Thursday, September 29, 2011
Nothing earth-shattering about that; everyone knows that many jobs are filled by word-of-mouth before an ad is even published. But this study by an Emory business professor adds empirical support regarding the importance of pressing the flesh during a tough economy. From the National Law Journal:
Six major law firms closed their doors in 2008 and 2009, forcing more than 1,400 attorneys into the job market during tough financial times.
The vast majority of those attorneys have since landed new jobs, according to a study by Emory University business professor Christopher Rider. He tracked the employment of 1,426 attorneys left jobless by the dissolutions of Heller Ehrman; Thelen; Thacher Proffitt Wood; WolfBlock; Dreier; and Morgan & Finnegan. By reviewing resources including LinkedIn, Martindale-Hubbell and other online directories, Rider confirmed that 88% found jobs.
Those attorneys landed at 400 different organizations, but 65% went to firms on the NLJ 250 — The National Law Journal's list of the 250 largest law firms in the United States according to attorney headcount.
Rider studies networking, and originally planned to track the employment moves of bankers who lost their jobs when Lehman Brothers failed in 2008. That project was not feasible, he found.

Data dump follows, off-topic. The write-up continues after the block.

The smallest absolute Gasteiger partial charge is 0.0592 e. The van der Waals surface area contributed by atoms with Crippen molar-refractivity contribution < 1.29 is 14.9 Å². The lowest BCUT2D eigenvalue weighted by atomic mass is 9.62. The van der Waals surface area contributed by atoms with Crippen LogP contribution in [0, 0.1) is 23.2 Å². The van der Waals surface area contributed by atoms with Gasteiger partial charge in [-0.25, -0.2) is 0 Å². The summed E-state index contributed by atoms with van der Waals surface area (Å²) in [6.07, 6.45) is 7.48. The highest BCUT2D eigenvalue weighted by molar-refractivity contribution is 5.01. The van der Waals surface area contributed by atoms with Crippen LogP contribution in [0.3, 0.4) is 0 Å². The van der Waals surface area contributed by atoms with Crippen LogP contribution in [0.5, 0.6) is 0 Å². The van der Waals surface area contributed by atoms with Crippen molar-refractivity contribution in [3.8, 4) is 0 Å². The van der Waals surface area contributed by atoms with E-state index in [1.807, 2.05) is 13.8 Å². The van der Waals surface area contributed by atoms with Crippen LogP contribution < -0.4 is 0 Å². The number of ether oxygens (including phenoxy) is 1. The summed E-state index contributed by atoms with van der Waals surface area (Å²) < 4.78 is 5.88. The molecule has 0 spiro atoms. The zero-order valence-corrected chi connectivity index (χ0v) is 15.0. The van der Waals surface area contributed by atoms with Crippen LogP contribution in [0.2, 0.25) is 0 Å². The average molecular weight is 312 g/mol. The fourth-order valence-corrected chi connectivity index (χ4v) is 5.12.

"There were just too many people," Rider said. "When Heller went down a few months later, I thought, ‘This would be a good group to follow.' We often don't know why people leave their jobs, but when a firm fails, everyone leaves at the same time and we don't have to speculate as to why."
For his paper, entitled "Networks, Hiring, and Inter-organizational Mobility: Evidence from Law Firm Dissolutions," Rider performed a statistical analysis of the employment data he compiled. He wanted to gauge the effects of alumni and co-worker networks on the ability to land a new job.
Rider concluded that the presence of law school alumni and former co-workers at a prospective employer helped jobseekers, but lawyers who move with a large number of their former co-workers saw the biggest benefits.
"The results of this study indicate that prior education and employment network contacts do indeed facilitate employee-employer matching but that only contacts made during prior employment experiences are likely to help individuals attain positions of greater intraprofessional status," he wrote.
In other words, lawyers who moved to new firms in groups were "more likely to experience upward status mobility" than those who didn't. Rider attributed that to the fact that lawyers who have worked together before bring complementary skills.
To Rider's surprise, his analysis found that alumni networks were more important for senior attorneys than for associates. That might be a result of associates depending on partners to bring them along to a new firm, rather than finding new employment on their own, he said.